There are two customer-centric opportunities created as a result of this merger that Kroger and Albertsons should take advantage of to build out a competitive customer-first, fulfillment-oriented business model: smart personalization, and intelligent fulfillment.

Smart personalization

For decades, grocery brands focused on scaled reach and mass marketing to engage and retain customers. They relied heavily on “milk, bread, and eggs” loyalty. However, increasingly discerning consumer choices—including emerging preferences for sustainability, transparency, organics, and value savings—along with ubiquitous, omnichannel competition, have heralded a new era where former loyalties can no longer be taken for granted.

A strong recommendation engine can renew foregone brand loyalty. Grocery chains can help to drive future purchases by prompting the purchase of frequently recurring or last purchase items—through push notifications or custom email campaigns. Furthermore, assorted recommendations can introduce customers to local favorites, samplers for the experimental shopper, “complete the recipe” suggestions for DIY cooks, and more.

To take this to the next level, data should be used to simulate a value-based pricing experience by crafting smart promotions and loyalty options to drive retention and maximize customer lifetime value.

Key levers to drive smart personalization and build customer loyalty include:

  • Rewards—Both Kroger and Albertsons have been praised for their stand-out loyalty programs, which according to 2020 data from Kroger allows the brand to capture 96% of purchasing decisions. Combined with new data from Albertson’s top-ranking loyalty program, the joint brand has the resources necessary to create the leading personalized shopping experience—should they use the data to their advantage.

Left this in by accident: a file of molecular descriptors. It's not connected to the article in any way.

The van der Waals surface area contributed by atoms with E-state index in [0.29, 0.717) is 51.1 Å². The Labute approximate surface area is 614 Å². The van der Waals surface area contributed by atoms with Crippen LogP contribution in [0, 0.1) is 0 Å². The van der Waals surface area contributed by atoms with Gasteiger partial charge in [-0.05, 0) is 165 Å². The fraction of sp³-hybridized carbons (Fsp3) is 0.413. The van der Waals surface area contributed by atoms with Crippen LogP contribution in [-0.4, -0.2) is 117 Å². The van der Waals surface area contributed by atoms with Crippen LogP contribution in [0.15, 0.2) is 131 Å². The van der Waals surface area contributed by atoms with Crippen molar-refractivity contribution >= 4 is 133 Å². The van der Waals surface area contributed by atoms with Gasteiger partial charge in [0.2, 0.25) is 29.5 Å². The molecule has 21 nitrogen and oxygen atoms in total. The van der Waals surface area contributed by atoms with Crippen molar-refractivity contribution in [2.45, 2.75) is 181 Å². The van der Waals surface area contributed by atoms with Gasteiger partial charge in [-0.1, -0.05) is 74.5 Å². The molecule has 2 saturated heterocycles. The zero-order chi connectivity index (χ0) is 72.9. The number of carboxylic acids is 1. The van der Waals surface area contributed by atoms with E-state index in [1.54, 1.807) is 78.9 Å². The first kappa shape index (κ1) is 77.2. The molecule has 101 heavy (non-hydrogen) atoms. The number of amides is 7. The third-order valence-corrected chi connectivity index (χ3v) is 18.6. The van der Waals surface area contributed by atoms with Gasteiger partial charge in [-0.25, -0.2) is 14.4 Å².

• Subscription economy—It is critical for the joint brand to identify the core reason that current customers are subscribed to Kroger and Albertsons individually, and what value the merged entity can offer to consumers as an incentive to stay subscribed. Is it savings on essential purchases like fuel or subscriber-only discounts on regularly purchased items?
  • Digital marketing—On the retail media business side, the combination of already-established Kroger Precision Marketing and the Albertsons Media Collective would serve over 85 million households, providing cross-country reach, an extensive store of transactional data, and an impactful advertising opportunity for other CPG brands through the sale of online banner ads.

Intelligent fulfillment

Intelligent fulfillment is the other half of the successful merger puzzle. In our modern, connected world, demand forecasting, warehousing, and the physical network need to be reimagined to meet new customer promises.

The grocery network of the future will have a rationalized store fleet in which select storefronts are converted to “dark stores,” or fulfillment hubs created based upon factors like demand, proximity, route optimization, storage space, and zonal regulations.